Nikon D80 vs. Sony A100

Started Sep 9, 2006 | Discussions thread
Anthony Cheh Senior Member • Posts: 2,441
I Have Both....

Considering that this is a Nikon forum, it's not surprising that the weight of opinion favors the Nikon : )

Sony (and Konica Minolta) owners and partisans seem to tilt in the other direction.

I have an A100 and a D80. The two cameras are quite different, and the state of development and availability of their respective systems are also quite different.

Sony's (KM's) stabilizer technology is very useful advantage. If you shoot jpgs, the Dynamic Range Optimizer can also very useful, frequently (but not always) resulting in significant improvements in rendering of tones.

Some have criticized the A100 for cheap and "plasticky" construction. To me, the Sony feels almost as sturdy in hand as the D80 (I also own a D2X and used to work with M Leicas - so I'm pretty critical). Some of the physical differences are cosmetic (the paint and surface finishes are different), but the Nikon does have an overall more refined look, "feel", and function. The D80's overall external appearance is more professional and less consumer, the shutter lag and mirror blackout is shorter with the Nikon, and the viewfinder on the Nikon is superior in clarity and magnification.

Sony only has a limited number of lenses available at the moment, although some very interesting and useful ones (including some Zeiss designs) are in the pipeline for delivery during the next several months. Sony also has, and will reintroduce, a potpourri of rebadged Minolta and Tamron lenses. If you're a bokeh fan, Minolta's designs have traditionally excelled in this regard, while Nikon has been more variable.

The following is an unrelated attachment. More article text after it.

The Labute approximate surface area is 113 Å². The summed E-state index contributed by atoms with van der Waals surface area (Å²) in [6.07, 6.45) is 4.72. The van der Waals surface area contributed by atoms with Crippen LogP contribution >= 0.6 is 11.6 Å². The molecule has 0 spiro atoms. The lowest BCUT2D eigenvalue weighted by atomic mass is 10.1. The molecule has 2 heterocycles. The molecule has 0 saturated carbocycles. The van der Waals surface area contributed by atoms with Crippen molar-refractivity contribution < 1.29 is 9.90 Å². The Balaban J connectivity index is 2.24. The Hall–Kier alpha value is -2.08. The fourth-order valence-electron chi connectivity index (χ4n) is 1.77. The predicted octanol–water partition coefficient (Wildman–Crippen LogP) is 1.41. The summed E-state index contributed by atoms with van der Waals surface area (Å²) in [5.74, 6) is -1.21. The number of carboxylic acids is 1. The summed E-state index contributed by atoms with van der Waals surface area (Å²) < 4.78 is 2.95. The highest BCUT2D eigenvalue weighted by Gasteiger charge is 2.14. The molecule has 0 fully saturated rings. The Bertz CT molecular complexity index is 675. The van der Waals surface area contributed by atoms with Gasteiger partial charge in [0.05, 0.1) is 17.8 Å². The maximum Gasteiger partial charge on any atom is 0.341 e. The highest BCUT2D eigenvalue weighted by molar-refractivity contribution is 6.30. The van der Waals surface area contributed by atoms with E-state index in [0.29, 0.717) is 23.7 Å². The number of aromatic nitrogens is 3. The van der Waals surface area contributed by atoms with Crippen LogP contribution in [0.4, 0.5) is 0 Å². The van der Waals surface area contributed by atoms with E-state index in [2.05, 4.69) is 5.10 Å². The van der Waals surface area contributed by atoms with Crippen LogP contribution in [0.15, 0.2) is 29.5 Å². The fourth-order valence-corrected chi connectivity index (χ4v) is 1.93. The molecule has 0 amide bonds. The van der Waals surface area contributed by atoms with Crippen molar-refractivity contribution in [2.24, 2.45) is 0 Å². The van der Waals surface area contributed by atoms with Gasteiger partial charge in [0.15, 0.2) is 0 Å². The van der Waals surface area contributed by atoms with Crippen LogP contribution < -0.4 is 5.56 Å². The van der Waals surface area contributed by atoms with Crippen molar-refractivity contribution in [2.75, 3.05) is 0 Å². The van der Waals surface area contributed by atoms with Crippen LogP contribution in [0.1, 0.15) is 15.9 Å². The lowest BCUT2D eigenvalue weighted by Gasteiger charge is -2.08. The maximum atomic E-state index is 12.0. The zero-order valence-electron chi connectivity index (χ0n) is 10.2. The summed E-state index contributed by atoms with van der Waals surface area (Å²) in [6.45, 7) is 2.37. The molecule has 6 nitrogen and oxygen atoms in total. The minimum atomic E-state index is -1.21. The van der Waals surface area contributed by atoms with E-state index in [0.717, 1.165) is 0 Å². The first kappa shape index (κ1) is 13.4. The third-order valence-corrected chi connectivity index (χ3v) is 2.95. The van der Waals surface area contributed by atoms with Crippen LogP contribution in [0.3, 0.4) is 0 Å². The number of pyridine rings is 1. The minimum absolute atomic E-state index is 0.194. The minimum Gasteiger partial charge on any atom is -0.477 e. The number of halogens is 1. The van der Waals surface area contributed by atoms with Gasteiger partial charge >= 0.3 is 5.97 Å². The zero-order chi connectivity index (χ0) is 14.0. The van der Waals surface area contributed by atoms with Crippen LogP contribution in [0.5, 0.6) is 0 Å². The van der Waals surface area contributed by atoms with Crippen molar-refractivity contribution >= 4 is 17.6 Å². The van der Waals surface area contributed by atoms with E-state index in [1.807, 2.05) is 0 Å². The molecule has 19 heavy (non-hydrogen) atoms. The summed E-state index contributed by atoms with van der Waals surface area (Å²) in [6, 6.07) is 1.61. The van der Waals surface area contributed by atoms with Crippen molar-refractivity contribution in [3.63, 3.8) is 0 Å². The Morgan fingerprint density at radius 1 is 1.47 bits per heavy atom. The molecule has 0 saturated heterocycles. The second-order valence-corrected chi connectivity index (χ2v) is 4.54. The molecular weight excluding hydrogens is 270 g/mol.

Nikon has one of the most extensive lens and accessory systems available. However, the range that Nikon offers doesn't ensure that YOU will inevitably find a better match in their system. For example, the Zeiss 16-80, which should be avilable for the A100 in a few months, doesn't have a true optical and mechanical counterpart with Nikon.

So far, the results I'm seeing from both cameras are quite different, but equally good. Sony's results actually seem a bit more "accurate" in terms of color palette and tonality; but there is an occasional tendency to underexpose scenes with small bright light areas, when using Sony's matrix metering. The image stabilizer is a real plus for hand held shooting, but Sony's slightly longer shutter lag and mirror blackout is a deficit where quick responsiveness is important. Sony's extraordinary depth in electronic imaging technology (they've been making some of the best professional video equipment for years), including image processing, cannot be discounted; the A100 can produce some very fine images.

Nikon's default saturation and contrast settings are too high, but once turned back a notch, the results are extremely pleasing and attractive (almost "euphonic"), but still a bit less realistic, to my eye and based upon preliminary results, than the Sony. The Sony more often draws with a more "tangible" and photojournalistic quality, while the Nikon seems a bit more "painterly". These early observations could also be partly attributable to the different lenses used.

In short, both are excellent cameras for their price point and are capable of quality results which were out of reach at any price, until fairly recently. Each also has distinclty different advantages and disadvantages, and the Sony system is still at a nascent stage, while Nikon's system is extensive and well established.

Ultimately, the choice of one over the other must be based upon YOUR individual preferences and needs. Neither camera offers an absolute advantage over the other.

Good luck with your decision.

Tony

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